Devotees need to be cautious

Yesterday, this paper carried a front-page report on how people were hospitalised after being stung by stingrays at Girgaum during the Ganesh immersion. The devotees felt a sharp pain in the lower part of their bodies, when they emerged from the sea; it was revealed that the fish had stung them. Luckily, they were non-poisonous bites.

While they all seem out of danger, let us never forget a lesson learnt from Australian environmentalist and television personality Steve Irwin’s death in 2006. Irwin succumbed to his injuries after a stingray pierced his heart while he was filming off North Queensland. It just proved that stingray wounds in rare cases could be fatal.

While the Girgaum incident may certainly be the first of its kind, it should make the warning bells ring louder than ever. Two persons also died in Panvel on Tuesday night when they had gone to immerse the Ganesh idol. Reports say they were poor swimmers and one of them perished while trying to save the other from drowning.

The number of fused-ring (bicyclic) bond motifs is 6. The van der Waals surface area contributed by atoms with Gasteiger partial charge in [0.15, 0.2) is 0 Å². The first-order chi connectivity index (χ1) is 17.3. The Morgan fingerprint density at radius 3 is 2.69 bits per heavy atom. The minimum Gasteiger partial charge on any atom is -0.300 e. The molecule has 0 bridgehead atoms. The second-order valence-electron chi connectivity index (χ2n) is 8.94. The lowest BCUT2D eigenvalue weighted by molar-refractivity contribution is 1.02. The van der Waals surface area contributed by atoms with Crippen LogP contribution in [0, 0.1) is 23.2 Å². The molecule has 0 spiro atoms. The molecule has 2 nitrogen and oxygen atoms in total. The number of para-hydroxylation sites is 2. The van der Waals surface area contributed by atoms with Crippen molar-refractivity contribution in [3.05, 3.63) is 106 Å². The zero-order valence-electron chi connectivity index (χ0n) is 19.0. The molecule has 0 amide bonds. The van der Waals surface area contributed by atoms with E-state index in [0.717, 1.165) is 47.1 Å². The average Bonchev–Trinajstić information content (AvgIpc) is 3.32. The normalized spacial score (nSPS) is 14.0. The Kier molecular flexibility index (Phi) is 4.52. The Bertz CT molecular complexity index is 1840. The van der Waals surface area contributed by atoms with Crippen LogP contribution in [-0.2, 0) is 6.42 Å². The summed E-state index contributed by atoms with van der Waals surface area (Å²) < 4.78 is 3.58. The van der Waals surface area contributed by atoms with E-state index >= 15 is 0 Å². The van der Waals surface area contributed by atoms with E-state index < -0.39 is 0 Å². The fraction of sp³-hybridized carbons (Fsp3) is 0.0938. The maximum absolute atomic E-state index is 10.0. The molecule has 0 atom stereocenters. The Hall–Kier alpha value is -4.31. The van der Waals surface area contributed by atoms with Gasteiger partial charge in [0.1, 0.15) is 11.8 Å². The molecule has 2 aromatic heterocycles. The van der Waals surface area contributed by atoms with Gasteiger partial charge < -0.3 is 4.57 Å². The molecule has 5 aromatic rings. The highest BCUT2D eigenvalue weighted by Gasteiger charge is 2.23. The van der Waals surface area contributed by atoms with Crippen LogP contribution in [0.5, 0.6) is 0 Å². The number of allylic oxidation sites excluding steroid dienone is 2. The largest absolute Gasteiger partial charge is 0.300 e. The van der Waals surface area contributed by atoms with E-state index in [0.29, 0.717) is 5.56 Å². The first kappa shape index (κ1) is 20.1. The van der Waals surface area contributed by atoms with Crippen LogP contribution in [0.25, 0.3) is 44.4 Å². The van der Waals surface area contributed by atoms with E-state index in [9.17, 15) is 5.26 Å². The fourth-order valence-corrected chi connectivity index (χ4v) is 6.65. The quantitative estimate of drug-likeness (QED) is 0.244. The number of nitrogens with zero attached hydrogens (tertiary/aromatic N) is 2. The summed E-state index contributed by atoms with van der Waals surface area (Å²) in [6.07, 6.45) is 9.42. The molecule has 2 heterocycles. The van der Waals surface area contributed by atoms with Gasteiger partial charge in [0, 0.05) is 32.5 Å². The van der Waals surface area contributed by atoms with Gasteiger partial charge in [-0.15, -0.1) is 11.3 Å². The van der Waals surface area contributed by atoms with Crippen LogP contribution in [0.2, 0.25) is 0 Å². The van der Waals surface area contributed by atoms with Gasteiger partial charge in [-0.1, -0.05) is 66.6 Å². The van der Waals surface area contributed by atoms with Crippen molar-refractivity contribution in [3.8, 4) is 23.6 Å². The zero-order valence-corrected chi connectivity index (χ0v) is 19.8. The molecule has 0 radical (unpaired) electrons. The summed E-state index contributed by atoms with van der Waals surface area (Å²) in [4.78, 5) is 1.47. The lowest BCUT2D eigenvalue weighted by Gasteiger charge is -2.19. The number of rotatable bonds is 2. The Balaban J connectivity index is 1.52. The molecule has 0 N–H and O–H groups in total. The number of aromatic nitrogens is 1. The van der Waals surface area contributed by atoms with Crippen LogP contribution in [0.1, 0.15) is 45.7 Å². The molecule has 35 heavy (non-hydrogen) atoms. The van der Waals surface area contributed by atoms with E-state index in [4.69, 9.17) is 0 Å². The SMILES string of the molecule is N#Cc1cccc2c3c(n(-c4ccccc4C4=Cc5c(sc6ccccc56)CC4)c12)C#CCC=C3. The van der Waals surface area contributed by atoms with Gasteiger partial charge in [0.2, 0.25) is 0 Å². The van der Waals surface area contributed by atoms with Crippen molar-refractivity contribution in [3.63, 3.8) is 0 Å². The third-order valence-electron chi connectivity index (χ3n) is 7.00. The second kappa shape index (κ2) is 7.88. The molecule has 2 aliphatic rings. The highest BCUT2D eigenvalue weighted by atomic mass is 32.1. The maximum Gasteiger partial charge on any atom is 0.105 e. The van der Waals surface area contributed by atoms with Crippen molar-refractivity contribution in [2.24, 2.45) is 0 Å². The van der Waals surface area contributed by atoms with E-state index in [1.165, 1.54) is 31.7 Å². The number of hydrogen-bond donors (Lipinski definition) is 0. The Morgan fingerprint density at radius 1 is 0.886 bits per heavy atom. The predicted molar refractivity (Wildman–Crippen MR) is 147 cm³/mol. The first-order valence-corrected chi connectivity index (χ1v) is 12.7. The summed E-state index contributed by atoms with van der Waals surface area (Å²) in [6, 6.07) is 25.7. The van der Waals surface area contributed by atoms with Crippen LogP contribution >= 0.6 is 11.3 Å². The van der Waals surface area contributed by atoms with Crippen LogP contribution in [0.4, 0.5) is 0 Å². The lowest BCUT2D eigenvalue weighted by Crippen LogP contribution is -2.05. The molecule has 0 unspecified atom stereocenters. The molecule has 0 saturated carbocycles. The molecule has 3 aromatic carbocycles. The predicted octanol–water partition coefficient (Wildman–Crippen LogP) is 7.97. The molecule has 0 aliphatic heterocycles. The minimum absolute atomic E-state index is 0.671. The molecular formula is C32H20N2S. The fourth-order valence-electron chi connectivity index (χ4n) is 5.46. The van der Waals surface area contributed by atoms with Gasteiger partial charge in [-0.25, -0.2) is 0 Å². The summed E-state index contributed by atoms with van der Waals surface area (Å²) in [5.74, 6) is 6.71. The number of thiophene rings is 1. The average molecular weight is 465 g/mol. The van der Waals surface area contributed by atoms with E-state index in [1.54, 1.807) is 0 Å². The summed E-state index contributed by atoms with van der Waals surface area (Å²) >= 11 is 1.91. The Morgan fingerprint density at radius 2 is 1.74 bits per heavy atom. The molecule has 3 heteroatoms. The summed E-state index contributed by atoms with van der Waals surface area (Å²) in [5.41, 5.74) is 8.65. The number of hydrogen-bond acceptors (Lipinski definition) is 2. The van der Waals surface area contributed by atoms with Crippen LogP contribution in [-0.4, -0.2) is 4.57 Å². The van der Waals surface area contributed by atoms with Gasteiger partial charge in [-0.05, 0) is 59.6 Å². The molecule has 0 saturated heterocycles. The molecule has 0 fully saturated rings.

Every Visarjan, we hear of people drowning or getting injured somehow during immersion. Sometimes, weak swimmers overestimate their prowess or underestimate the current and go out too deep for immersion. Too much revelry in the sea is another dangerous phenomenon.

It is time devotees take responsibility for their safety. Go out to a depth where they are comfortable. If in a group, somebody can be entrusted with carrying a basic, safety kit with him or her. Adhere to lifeguard’s instructions and police rules during immersion. Doing Visarjan in a calm and orderly manner may be the best way to ensure an accident-free immersion. Let the fervour not drown out common sense and caution. 



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